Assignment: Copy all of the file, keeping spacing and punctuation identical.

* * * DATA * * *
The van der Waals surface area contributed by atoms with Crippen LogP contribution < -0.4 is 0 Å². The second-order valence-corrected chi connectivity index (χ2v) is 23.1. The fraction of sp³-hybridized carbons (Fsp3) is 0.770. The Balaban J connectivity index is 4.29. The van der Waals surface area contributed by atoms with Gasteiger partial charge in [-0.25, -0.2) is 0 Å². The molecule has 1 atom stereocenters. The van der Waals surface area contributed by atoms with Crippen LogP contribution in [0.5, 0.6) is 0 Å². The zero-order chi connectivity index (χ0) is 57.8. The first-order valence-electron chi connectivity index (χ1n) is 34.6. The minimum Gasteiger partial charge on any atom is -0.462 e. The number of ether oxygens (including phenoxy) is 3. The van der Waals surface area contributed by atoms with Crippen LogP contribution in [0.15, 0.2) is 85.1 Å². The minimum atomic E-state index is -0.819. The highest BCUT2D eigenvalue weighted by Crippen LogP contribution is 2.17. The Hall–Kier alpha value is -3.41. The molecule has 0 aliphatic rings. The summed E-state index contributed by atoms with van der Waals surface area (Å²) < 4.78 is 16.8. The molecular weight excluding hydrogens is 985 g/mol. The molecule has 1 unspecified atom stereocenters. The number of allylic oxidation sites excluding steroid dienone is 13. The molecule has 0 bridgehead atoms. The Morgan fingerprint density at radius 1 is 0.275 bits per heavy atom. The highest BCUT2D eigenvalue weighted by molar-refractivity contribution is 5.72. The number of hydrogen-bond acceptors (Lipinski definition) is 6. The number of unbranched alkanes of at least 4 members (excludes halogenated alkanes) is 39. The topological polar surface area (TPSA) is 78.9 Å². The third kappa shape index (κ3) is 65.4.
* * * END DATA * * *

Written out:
The van der Waals surface area contributed by atoms with Crippen LogP contribution < -0.4 is 0 Å². The second-order valence-corrected chi connectivity index (χ2v) is 23.1. The fraction of sp³-hybridized carbons (Fsp3) is 0.770. The Balaban J connectivity index is 4.29. The van der Waals surface area contributed by atoms with Gasteiger partial charge in [-0.25, -0.2) is 0 Å². The molecule has 1 atom stereocenters. The van der Waals surface area contributed by atoms with Crippen LogP contribution in [0.5, 0.6) is 0 Å². The zero-order chi connectivity index (χ0) is 57.8. The first-order valence-electron chi connectivity index (χ1n) is 34.6. The minimum Gasteiger partial charge on any atom is -0.462 e. The number of ether oxygens (including phenoxy) is 3. The van der Waals surface area contributed by atoms with Crippen LogP contribution in [0.15, 0.2) is 85.1 Å². The minimum atomic E-state index is -0.819. The highest BCUT2D eigenvalue weighted by Crippen LogP contribution is 2.17. The Hall–Kier alpha value is -3.41. The molecule has 0 aliphatic rings. The summed E-state index contributed by atoms with van der Waals surface area (Å²) < 4.78 is 16.8. The molecular weight excluding hydrogens is 985 g/mol. The molecule has 1 unspecified atom stereocenters. The number of allylic oxidation sites excluding steroid dienone is 13. The molecule has 0 bridgehead atoms. The Morgan fingerprint density at radius 1 is 0.275 bits per heavy atom. The highest BCUT2D eigenvalue weighted by molar-refractivity contribution is 5.72. The number of hydrogen-bond acceptors (Lipinski definition) is 6. The number of unbranched alkanes of at least 4 members (excludes halogenated alkanes) is 39. The topological polar surface area (TPSA) is 78.9 Å². The third kappa shape index (κ3) is 65.4.